Tuesday, April 22, 2008

Book Review: Green Roof

Green Roof - A Case Study: Michael Van Valkenburgh Associates' Design For the Headquarters of the American Society of Landscape Architects (2007) by Christian Werthmann
Princeton Architectural Press
Hardcover, 160 pages

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The roof of the book's title sits atop the American Society of Landscape Architects' (ASLA) headquarters in Washington D.C. It is a relatively small roof of 3,300 sf (305 sm), but one that merits case study treatment from its design, construction, and the intentions behind these two. Designed by Michael Van Valkenburgh Associates in collaboration with Conservation Design Forum, the roof is unlike other well-known American examples like the Ford Rouge Plant or Chicago's City Hall, in that it is accessible. It is a social space as much as an ecological one. It is a roof garden as well as a green roof. This decision (and the important distinction between doing a roof garden or a green roof or a hybrid) shaped much of the design and therefore the technical considerations required to make it happen, both thoroughly presented in this book.

While certainly not new, green roofs are growing in popularity and being pushed by and to architects as solutions for primarily flat roofs for a number of reasons, some true and some not-so-true. These include: reduction of urban heat island effect, slowing of sewer runoff in urban areas, increase of the roof's insulating properties, and an increase in biodiversity, among a slew of bullet points. Regardless of criteria like these, the decision to use a green roof is also made on aesthetic grounds; they just look better than a typical flat roof. While ASLA's green roof may help convert even more people to the cause, this book illustrates a big difference between a standard flat roof and a green roof: ease of construction and maintenance, the green roof lacking ease in both respects. Sure many green roofs exist without any foresight, acts of nature and/or signs of abandonment, or what is called here "spontaneous vegetation". The pre-DS+R High Line is a great example of a raised green surface created by seeds, wind, and a lack of intervention. But most green roofs will result voluntarily, and for those willing this book is a great, though not complete resource for undertaking a green roof and/or roof garden.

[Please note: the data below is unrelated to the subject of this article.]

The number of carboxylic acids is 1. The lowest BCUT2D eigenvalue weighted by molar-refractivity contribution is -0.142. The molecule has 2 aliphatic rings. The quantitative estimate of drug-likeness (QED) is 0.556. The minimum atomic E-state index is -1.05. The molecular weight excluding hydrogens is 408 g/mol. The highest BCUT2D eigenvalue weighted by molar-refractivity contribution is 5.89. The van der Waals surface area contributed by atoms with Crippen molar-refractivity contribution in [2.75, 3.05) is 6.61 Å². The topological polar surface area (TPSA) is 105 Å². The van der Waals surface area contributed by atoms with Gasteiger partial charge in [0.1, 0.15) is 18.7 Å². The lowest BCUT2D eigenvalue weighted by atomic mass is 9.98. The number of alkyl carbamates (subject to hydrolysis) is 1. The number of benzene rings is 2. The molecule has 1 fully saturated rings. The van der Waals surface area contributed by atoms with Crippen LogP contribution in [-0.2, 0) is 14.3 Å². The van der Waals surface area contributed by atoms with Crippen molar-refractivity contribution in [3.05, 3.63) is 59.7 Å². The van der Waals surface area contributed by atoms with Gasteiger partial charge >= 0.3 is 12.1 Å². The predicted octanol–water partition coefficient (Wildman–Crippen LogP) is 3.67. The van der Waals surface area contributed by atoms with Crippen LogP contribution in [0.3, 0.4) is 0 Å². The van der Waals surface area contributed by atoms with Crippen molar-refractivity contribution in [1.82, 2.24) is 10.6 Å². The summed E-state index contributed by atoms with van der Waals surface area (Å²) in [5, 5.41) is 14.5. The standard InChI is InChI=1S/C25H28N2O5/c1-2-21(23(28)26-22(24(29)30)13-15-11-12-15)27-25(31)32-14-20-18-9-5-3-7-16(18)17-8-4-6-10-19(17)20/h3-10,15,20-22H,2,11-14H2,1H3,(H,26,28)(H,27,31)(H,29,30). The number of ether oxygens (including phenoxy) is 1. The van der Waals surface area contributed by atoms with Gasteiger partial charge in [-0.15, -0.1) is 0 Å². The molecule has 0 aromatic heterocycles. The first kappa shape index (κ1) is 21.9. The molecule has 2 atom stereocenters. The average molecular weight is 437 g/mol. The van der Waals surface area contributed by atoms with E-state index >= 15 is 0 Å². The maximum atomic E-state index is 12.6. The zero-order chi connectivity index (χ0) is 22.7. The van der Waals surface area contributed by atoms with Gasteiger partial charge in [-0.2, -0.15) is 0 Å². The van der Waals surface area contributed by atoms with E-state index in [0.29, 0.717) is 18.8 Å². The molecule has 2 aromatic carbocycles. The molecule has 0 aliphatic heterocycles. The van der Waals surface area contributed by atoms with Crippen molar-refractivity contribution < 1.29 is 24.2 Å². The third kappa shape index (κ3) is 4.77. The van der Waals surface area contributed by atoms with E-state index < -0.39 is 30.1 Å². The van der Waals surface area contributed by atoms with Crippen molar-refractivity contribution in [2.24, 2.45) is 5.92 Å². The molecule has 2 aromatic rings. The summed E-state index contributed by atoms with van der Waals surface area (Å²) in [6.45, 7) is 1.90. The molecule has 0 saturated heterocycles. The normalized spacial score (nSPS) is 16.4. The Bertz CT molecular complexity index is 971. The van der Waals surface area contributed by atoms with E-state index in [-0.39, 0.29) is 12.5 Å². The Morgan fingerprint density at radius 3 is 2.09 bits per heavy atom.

Of the four major parts (historical essay, photos of the ASLA green roof, an A-Z of the roof's elements, and an interview between author Christian Werthmann and Michael Van Valkenburgh), the most valuable section is the A-Z, where pieces like air handlers (how to design a green roof around them), drainage, loads, maintenance, and plantings are explained in the context of the project. Most of these pieces can be applied to other green roofs, especially this last with its helpful color photos of the plant species used on the project. The book ends with construction documents, another helpful piece for designers wishing to tackle a green roof but lacking the representative means to know where to start, much less make it happen. This book brings architects one step closer to just such a thing, inspiring them to make their own case studies.

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2 comments:

  1. John,

    Interesting article. We are installing a Green Roof on a project in Vancouver on a USGBC LEED Gold project.

    The area to be installed is roughly 26,000 square feet. The product we are using is a product from Xero Flor Canada Ltd. You can get particulars from Joy at joy.schmidt@xeroflor.ca.

    The project is expected to be complete in November 2009.

    - Frank Soellig

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  2. Chicago's City Hall roof is accessible. It may not be open to the public, but it has walking paths and they periodically give tours.

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